Fresh on my return from the Florida Realtors’ 100th anniversary celebration and annual meeting, I see a blog post from Grant Cardone making a provocative point.

I love it!

Why go out there and do the same old stuff the same old way that everybody else does it. Not why I got out of bed this morning! Well I can tell you, if anybody at Florida Realtors (besides me) let alone at the National Association of Realtors saw what Grant wrote, there would be many fits of despair I can tell you.

His provocative point it that unless you are super rich, that buying a single family house is stupid. He thinks people need to be more flexible, invest in themselves, invest in things that produce money for them.  Rental and commercial real estate I assume are ok in his view.  Not residential.  Invest in yourself, in your skills.  Jim Rohn once said “wages make you a living but profits make you a fortune.”  Something along those lines.  I don’t want to put words in Grant’s mouth, I’m not super familiar with his work.

I think it was William James who said something about contempt prior to investigation, so Grant’s comment is not to be dismissed out of hand.  The work of science is to substitute facts for appearances and demonstrations for impressions. (A foray back to actuary-land.)

As with many things there is the easy point and the larger point here.  I could write a book about this.  I probably should.  It really gets to the heart of my conceptualization of New Realty Concepts and the role of the Realtor.  So it sort of is consistent with a lot of my prior writing, my SFGN columns, and my videos.

Over the next several weeks I’ll be fleshing this out. It could make for a good book or white paper at least.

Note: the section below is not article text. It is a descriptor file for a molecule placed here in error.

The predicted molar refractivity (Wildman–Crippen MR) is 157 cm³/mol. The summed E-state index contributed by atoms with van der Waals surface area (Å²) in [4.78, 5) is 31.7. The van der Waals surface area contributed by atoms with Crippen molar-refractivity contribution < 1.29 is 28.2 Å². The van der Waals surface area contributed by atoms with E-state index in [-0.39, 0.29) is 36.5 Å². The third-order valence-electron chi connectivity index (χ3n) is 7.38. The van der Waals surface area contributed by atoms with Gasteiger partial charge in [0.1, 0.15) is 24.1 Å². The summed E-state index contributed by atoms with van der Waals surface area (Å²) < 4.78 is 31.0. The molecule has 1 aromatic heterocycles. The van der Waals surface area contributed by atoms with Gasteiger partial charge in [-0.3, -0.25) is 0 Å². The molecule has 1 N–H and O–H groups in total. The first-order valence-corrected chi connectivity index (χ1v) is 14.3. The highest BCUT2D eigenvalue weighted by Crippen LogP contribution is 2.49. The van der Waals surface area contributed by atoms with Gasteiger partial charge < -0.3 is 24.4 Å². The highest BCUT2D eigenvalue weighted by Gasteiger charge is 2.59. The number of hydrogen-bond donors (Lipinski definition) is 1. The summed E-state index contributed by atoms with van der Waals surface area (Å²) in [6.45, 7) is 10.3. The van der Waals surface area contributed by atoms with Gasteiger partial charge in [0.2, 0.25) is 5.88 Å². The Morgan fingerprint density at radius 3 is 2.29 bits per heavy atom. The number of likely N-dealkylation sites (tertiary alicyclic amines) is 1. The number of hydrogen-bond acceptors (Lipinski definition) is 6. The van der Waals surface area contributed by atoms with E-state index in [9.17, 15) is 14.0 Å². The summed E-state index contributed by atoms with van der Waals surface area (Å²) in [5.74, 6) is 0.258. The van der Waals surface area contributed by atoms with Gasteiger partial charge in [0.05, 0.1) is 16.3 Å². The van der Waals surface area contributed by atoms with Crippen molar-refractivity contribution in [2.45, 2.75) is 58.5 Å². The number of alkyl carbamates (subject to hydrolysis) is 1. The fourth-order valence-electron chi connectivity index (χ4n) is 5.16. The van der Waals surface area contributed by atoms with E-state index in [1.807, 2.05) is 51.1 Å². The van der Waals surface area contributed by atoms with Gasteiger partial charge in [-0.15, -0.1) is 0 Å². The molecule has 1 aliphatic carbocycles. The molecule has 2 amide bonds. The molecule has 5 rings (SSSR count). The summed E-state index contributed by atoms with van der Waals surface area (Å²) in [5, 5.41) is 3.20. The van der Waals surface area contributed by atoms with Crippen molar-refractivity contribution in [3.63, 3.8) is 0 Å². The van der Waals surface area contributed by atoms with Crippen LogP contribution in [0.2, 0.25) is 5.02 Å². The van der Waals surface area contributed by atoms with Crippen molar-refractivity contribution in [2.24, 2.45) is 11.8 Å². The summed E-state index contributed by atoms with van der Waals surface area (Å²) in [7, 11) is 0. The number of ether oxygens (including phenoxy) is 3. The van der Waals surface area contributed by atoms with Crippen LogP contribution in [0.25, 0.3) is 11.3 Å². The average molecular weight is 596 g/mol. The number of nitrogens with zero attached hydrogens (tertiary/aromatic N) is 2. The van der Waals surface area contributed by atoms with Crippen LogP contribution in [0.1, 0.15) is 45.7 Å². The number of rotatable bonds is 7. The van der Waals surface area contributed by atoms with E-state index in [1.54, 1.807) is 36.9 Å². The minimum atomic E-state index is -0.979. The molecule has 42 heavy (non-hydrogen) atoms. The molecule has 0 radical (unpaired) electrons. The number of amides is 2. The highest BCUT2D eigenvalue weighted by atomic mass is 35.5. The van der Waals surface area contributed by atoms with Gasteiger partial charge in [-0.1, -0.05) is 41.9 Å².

The initial story I will tell today consists of three charts.  First I will show volatility of returns on Fort Lauderdale real estate held for five year periods ending in 2006; then what happened following 2006; then look at 15-year returns.  I’ll conclude with some observations that will tee up later discussions.


Typically, residential real estate can be purchased with a minimal down payment.  First I calculated compound annual returns assuming a person bought a property in greater Fort Lauderdale, made a 5% down payment, held it 5 years and then sold.  I assumed there were closing costs on the front end and brokerage expenses on the back end.

Returns were, well, volatile and then starting in the early 2000s skyrocketed.  Yes you really could have bought a house in 2001 here for 5% down, sold in 2006, and had a rate of return — an Annual return — of 80% .  Compounded.

Then of course “something happened”…


The bust.

So yes, returns did fluctuate.

But look at it a different way.  Consider the returns over a longer time frame. Still assume you made a 5% down payment but lengthen tour holding period to 15 years from 5.


Of course, no one can predict the future from the past, not even Grant Cardone and certainly not me. But with a longer time horizon the returns do seem to stabilize and at a very healthy level.

The closing observation would be that it’s very hard to say whether any one investment would be always good at any time.  I don’t think there is always a time when an investment is bad either.  It kind of cuts to my view of how I do my work.  I’m trying to make the world a better place, to hep people make good decisions as best I can.  The research points toward better values and lesser values, to higher risks and lower risks.  There are few absolutes.

Grant has a point, there are definitely times when real estate should be viewed cautiously.  Lots of people lost lots of money here between 2007 and 2012.  There are still people who owe more than there properties can be sold for.  When you hear someone say “sure thing”, run away.

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